As usual, your comments are both varied and to the point, both about deceptive gains and declarer responsibilities.

Yes, being tired is often a huge factor in top level competition both while during a World Championship or even just an important prestigious tournament. In team games, although only 2 pairs play at any one time, a winning team needs 3 excellent pairs to have a good chance and history will document that statement by looking over results of what happens when 2 pairs do not augment to 3.

Just too grueling to attempt, especially these days when so many teams from around the world have become so competitive, not to mention fierce.

angelo romanoSeptember 18th, 2014 at 4:26 pm

Imagine south doesn’t find the best play but follows the D9 with another diamond to ten. West takes the K and, knowing he could win all the spades only if East has four of them (very unlikely), plays hearts, HQ winning.
Now on clubs: East has to manage not to let the C8 to win as an entry to South, so has to duck once, then go back twice to hearts. Now North can’t play the winning clubs, because South is squeezed between S98 and diamond(s), so has to play the S10, but luckily West hasn’t the last heart and has to let South win the last tricks with S9 and diamond(s).
Very nice hand, isn’t it ?

angelo romanoSeptember 18th, 2014 at 10:34 pm

Yes, I know that the defense can easily (?) beat the hand with a small spade to North’s ten, leaving a spade to East to lead when in with clubs, but I liked the development of the play after the heart switch …

bobby wolffSeptember 19th, 2014 at 5:47 pm

Hi Angelo,

Yes, bridge is an attention getter, both in what really happens and also in only what could.

When I was just learning the game, so many years ago I won’t mention it, autobridge was the rage. It was played by putting a subject hand into the autobridge board and then (usually as declarer, but sometimes as defender) playing the hand, one trick at a time until the hand was over. If the student played as incorrect card the board informed him of such and then, after correcting it to the right play, continued on.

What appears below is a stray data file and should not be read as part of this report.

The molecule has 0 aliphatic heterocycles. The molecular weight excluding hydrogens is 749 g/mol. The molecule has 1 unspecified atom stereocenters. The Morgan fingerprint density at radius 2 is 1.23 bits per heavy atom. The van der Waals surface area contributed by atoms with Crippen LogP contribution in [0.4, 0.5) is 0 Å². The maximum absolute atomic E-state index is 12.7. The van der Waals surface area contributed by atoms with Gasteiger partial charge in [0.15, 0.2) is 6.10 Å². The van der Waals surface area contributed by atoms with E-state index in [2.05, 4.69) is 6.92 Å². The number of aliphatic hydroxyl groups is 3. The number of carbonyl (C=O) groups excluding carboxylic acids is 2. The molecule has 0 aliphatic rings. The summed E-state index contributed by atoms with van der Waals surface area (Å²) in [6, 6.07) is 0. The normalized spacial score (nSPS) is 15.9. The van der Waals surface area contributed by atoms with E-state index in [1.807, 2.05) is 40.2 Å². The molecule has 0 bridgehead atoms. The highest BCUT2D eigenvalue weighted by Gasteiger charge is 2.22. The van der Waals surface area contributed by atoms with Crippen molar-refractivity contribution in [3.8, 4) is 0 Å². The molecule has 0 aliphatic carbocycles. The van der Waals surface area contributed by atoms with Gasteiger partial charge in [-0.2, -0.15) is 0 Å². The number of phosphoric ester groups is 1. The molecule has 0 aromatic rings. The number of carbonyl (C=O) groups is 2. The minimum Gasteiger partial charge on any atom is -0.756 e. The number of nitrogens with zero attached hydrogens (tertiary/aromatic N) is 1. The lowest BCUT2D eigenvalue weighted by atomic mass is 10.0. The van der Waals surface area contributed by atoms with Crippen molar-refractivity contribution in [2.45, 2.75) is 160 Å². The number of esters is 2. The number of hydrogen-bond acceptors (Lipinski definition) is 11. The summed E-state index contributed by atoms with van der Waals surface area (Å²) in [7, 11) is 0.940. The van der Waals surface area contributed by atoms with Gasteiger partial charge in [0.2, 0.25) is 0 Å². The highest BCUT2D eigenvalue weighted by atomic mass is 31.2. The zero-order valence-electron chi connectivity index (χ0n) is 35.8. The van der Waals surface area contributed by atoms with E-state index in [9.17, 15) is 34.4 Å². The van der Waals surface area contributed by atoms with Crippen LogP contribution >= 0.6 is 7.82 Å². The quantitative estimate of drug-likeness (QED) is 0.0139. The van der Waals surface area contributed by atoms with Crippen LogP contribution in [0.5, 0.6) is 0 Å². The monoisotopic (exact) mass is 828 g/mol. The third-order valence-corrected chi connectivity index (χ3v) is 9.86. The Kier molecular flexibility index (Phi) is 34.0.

By so doing, it was a great learning tool since being there, doing that indelibly impressed on the player’s mind why what he had intended to do was indeed wrong and, more importantly why.

Also each hand was apparently already played by a particular listed expert of the day where the player can read something about the expert’s thoughts while he was playing it.

All very constructive and painless, making learning bridge as pleasant as possible and better yet, done only when he so chose to do it. BTW, the defense always defended in the way making it as difficult as possible for the declarer.

However, for some reason Autobridge faded out, and even in the days when it was estimated in the USA that there were 40 million bridge players out there and they saw fit to have Charles Goren on the cover of Time Magazine in 1958.

We need to find a way to restore bridge to its previous glory.